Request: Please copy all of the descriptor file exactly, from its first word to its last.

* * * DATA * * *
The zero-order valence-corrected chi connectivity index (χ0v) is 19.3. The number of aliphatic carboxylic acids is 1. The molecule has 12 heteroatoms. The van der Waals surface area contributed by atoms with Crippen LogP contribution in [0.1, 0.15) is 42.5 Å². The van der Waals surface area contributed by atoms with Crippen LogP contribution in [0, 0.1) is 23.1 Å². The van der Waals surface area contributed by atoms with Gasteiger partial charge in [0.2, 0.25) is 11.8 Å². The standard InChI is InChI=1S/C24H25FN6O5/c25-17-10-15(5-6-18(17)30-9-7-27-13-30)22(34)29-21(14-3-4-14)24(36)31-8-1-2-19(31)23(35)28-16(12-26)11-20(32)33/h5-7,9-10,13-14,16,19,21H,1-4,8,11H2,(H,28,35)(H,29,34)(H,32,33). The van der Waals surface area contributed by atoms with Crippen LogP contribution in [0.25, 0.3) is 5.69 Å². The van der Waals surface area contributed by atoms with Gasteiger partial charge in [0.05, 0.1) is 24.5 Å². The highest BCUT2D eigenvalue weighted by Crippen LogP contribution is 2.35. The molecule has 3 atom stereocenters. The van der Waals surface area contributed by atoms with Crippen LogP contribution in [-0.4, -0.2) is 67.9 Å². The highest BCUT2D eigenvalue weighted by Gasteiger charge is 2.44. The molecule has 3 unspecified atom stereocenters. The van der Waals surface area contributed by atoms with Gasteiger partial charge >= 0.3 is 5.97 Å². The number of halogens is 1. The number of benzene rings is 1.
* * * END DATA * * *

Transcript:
The zero-order valence-corrected chi connectivity index (χ0v) is 19.3. The number of aliphatic carboxylic acids is 1. The molecule has 12 heteroatoms. The van der Waals surface area contributed by atoms with Crippen LogP contribution in [0.1, 0.15) is 42.5 Å². The van der Waals surface area contributed by atoms with Crippen LogP contribution in [0, 0.1) is 23.1 Å². The van der Waals surface area contributed by atoms with Gasteiger partial charge in [0.2, 0.25) is 11.8 Å². The standard InChI is InChI=1S/C24H25FN6O5/c25-17-10-15(5-6-18(17)30-9-7-27-13-30)22(34)29-21(14-3-4-14)24(36)31-8-1-2-19(31)23(35)28-16(12-26)11-20(32)33/h5-7,9-10,13-14,16,19,21H,1-4,8,11H2,(H,28,35)(H,29,34)(H,32,33). The van der Waals surface area contributed by atoms with Crippen LogP contribution in [0.25, 0.3) is 5.69 Å². The van der Waals surface area contributed by atoms with Gasteiger partial charge in [0.05, 0.1) is 24.5 Å². The highest BCUT2D eigenvalue weighted by Crippen LogP contribution is 2.35. The molecule has 3 atom stereocenters. The van der Waals surface area contributed by atoms with Crippen LogP contribution in [-0.4, -0.2) is 67.9 Å². The highest BCUT2D eigenvalue weighted by Gasteiger charge is 2.44. The molecule has 3 unspecified atom stereocenters. The van der Waals surface area contributed by atoms with Gasteiger partial charge >= 0.3 is 5.97 Å². The number of halogens is 1. The number of benzene rings is 1.